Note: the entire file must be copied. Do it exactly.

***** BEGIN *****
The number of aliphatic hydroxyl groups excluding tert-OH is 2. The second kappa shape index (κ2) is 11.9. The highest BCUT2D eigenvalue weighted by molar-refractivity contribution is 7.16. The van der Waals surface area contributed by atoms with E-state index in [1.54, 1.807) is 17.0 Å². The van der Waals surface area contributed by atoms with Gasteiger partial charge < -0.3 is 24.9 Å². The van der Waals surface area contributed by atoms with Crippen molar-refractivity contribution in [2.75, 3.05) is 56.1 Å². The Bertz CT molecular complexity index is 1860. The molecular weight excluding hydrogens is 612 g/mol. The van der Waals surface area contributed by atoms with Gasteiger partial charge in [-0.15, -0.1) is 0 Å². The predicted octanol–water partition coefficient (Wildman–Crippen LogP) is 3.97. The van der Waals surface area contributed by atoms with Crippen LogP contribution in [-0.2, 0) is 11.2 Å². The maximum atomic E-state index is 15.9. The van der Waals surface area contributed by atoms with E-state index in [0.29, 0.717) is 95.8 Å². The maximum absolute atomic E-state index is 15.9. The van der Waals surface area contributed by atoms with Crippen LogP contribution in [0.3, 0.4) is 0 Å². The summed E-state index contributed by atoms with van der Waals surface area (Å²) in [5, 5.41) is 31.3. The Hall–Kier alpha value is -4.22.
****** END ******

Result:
The number of aliphatic hydroxyl groups excluding tert-OH is 2. The second kappa shape index (κ2) is 11.9. The highest BCUT2D eigenvalue weighted by molar-refractivity contribution is 7.16. The van der Waals surface area contributed by atoms with E-state index in [1.54, 1.807) is 17.0 Å². The van der Waals surface area contributed by atoms with Gasteiger partial charge < -0.3 is 24.9 Å². The van der Waals surface area contributed by atoms with Crippen molar-refractivity contribution in [2.75, 3.05) is 56.1 Å². The Bertz CT molecular complexity index is 1860. The molecular weight excluding hydrogens is 612 g/mol. The van der Waals surface area contributed by atoms with Gasteiger partial charge in [-0.15, -0.1) is 0 Å². The predicted octanol–water partition coefficient (Wildman–Crippen LogP) is 3.97. The van der Waals surface area contributed by atoms with Crippen LogP contribution in [-0.2, 0) is 11.2 Å². The maximum atomic E-state index is 15.9. The van der Waals surface area contributed by atoms with E-state index in [0.29, 0.717) is 95.8 Å². The maximum absolute atomic E-state index is 15.9. The van der Waals surface area contributed by atoms with Crippen LogP contribution in [0.3, 0.4) is 0 Å². The summed E-state index contributed by atoms with van der Waals surface area (Å²) in [5, 5.41) is 31.3. The Hall–Kier alpha value is -4.22.